Tuesday, July 19, 2011

Has Google search peaked?

The launch of Google+ has been reported as another attempt to grab a share of the social market and create another platform for its AdWords business. Whether or not it is successful is for another debate, I'm more interested in the reason for its launch.

With Facebook growing to 750m accounts and a newly announced partnership with Skype, any attempt to launch a competitor is a bold, bold move. I wonder whether it's because they don't see their long-term future in search?

Does Google see the web, and search with it, moving away from search engines? In fact, is it already moving this way? If they were standalone search engines, YouTube would be the second biggest in the world, with Facebook in third and also Amazon and eBay featuring in the top ten. Admittedly this highlights how Bing, Yahoo et al have failed to make a dent into Google’s dominance, however it also illustrates how people are visiting a circle of trusted sites and using them as their search engines.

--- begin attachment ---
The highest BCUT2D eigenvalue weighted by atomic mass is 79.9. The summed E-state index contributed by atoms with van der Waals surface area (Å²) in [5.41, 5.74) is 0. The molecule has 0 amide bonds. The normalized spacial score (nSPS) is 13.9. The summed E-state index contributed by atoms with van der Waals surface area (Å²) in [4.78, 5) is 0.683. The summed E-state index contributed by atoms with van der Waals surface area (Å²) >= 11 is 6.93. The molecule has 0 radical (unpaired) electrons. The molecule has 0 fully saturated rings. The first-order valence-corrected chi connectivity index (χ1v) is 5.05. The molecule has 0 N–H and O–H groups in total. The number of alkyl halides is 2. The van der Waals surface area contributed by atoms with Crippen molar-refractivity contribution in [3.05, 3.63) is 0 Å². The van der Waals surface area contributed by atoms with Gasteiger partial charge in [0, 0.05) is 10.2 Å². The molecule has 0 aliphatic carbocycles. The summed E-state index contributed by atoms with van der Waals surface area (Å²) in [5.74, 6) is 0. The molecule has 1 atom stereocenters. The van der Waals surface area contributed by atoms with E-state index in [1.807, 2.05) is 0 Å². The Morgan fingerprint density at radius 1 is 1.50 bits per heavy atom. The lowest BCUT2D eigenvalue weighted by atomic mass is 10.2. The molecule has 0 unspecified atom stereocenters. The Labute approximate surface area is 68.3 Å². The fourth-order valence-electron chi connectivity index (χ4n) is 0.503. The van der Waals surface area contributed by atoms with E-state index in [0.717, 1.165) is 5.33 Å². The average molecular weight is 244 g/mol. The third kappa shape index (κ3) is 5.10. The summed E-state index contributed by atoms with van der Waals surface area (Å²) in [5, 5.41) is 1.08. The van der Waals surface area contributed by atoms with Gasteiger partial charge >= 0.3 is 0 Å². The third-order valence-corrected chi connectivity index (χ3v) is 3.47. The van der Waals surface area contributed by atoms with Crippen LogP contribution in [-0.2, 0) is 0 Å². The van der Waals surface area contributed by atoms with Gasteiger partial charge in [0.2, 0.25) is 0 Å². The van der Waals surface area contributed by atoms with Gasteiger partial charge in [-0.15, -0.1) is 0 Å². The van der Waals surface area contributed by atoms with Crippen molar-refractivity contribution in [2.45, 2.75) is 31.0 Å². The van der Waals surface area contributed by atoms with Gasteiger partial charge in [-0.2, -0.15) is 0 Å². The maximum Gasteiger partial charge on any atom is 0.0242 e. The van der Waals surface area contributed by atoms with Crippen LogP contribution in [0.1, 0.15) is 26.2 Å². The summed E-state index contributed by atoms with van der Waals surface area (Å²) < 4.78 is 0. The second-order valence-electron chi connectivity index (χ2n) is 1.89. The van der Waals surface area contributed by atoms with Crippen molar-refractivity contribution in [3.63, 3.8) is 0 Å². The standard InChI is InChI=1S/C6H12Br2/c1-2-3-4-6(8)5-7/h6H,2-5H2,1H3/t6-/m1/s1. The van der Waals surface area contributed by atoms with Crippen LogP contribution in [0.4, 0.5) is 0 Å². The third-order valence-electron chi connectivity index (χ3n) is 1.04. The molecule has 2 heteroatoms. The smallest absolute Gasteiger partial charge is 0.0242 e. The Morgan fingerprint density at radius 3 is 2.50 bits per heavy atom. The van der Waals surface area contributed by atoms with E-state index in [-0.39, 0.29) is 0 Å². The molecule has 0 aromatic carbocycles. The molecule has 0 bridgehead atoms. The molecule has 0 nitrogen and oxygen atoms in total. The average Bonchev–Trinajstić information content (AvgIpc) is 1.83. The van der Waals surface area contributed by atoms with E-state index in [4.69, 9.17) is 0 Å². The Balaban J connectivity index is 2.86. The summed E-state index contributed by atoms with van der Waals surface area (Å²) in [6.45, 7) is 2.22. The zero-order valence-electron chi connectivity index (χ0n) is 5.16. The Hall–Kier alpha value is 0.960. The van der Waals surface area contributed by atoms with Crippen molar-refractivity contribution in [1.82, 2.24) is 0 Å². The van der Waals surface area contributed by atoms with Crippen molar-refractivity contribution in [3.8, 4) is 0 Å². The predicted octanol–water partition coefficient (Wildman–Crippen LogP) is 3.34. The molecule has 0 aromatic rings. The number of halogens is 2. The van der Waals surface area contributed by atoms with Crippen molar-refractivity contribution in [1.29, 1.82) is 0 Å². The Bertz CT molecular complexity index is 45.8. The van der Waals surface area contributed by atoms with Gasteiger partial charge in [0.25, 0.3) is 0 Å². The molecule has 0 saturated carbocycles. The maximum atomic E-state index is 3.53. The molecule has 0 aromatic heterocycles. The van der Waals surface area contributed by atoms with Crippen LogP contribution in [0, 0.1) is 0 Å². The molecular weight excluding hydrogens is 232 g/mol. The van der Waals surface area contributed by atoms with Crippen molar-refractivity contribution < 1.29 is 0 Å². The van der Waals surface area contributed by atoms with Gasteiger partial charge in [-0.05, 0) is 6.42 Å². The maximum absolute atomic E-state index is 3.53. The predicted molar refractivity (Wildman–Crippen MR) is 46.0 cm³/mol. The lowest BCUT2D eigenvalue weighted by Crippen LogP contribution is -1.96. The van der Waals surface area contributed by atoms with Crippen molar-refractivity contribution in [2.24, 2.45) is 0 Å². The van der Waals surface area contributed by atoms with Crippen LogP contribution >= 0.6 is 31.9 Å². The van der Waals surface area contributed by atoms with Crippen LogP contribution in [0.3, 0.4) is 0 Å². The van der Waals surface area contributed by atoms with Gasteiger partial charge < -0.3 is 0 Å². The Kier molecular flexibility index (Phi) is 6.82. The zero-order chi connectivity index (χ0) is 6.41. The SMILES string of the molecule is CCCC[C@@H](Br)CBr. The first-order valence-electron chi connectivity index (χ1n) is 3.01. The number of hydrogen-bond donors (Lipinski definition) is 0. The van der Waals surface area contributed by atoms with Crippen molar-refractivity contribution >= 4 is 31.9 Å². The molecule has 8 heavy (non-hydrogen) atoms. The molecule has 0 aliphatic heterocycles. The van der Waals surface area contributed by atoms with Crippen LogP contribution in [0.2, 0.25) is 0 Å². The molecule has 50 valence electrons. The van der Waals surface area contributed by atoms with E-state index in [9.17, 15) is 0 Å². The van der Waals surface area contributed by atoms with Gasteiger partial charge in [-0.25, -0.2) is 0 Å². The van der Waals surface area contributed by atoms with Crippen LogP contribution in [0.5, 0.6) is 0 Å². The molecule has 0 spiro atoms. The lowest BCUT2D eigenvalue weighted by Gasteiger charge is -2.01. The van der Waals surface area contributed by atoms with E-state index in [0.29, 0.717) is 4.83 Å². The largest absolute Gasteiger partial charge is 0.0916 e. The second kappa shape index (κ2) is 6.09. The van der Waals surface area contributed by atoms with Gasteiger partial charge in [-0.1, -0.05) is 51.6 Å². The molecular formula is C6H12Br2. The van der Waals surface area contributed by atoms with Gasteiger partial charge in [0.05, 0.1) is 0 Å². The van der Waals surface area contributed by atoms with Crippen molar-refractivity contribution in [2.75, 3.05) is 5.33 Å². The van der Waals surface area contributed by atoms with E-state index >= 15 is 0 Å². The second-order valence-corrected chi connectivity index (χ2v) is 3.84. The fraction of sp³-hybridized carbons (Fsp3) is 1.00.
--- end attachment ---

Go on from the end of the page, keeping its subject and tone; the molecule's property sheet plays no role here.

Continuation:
So does this mean the web is getting smaller? We’re using YouTube to search for videos, Amazon for products and its Kindle for books, eBay for auctions, Facebook to search for people and even brands.  Has Google been marginalised as a website that provides answers to broad questions? And what does this mean for start up websites? How do they break into this group of trusted websites? Is niche, specific ecommerce or truly innovative unique websites the way forward?